Should the state limit small water agencies?  “California’s drought has revealed that when it comes to water, not every community is equal.  Large urban areas, from the Bay Area to Los Angeles, asked residents to conserve, raised rates to buy water from other places and generally have gotten by without much inconvenience, other than brown lawns and shorter showers.  But communities served by smaller systems, from farm towns to forest hamlets — often lacking money, expertise and modern equipment — have struggled and, in some cases, nearly run out of water entirely.  Now, a bill by a Bay Area state lawmaker aims to slow the spread of little “mom and pop” water providers by making it very difficult to create new ones. … ”  Read more from the Santa Cruz Sentinel here:  Should the state limit small water agencies? 

Yolo water conservation district’s groundwater recharge efforts lauded:  “State and local agriculture and political leaders gathered on the banks of the Winters Canal Wednesday to recognize the Yolo County Flood Control and Water Conservation District’s project to recharge groundwater into underground storage.  The project is part of the ongoing efforts to sustainably manage groundwater in the Sacramento Valley and throughout California.  The District started recharging the groundwater in Yolo County this past spring by diverting and percolating 11,000 acre-feet of additional surface water from Cache Creek into its existing unlined canal system, part of which is outside of Winters. ... ”  Read more from the Daily Democrat here:  Yolo water conservation district’s groundwater recharge efforts lauded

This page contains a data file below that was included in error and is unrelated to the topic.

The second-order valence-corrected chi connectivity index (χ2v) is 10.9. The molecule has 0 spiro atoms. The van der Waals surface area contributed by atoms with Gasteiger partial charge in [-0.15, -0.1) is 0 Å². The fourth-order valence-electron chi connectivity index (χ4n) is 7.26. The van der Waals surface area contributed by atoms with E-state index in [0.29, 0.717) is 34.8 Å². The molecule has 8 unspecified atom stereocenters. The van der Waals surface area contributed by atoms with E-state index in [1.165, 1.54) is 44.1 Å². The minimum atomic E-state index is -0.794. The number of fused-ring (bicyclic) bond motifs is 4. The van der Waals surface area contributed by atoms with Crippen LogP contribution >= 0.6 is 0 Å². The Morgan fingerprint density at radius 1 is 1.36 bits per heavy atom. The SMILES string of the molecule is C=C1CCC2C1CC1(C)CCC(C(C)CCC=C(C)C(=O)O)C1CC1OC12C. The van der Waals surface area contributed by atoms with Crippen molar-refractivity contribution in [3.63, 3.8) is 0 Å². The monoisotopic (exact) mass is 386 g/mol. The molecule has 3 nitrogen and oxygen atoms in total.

Paso Robles winemakers divided over water:  A protest over tree removal turns out to be about groundwater:  “Paso Robles area residents are outraged by recent clearcutting of oak trees on the property of Justin Vineyards, with aerial photos of a denuded hill spurring 200 people to attend a protest meeting last week.  San Luis Obispo County officials issued Justin a stop-work order, not because of the missing trees per se, but because of potential grading violations.  The real issue, though, is not trees but water, and it’s a familiar one for Justin‘s owners Stewart and Lynda Resnick, whose net worth was estimated by Forbes last year at $4.3 billion. The winery filed plans with the county to build a 6.5-million gallon irrigation pond that would draw from the groundwater that the neighbors all share. ... ”  Read more from Wine Searcher here:  Paso Robles winemakers divided over water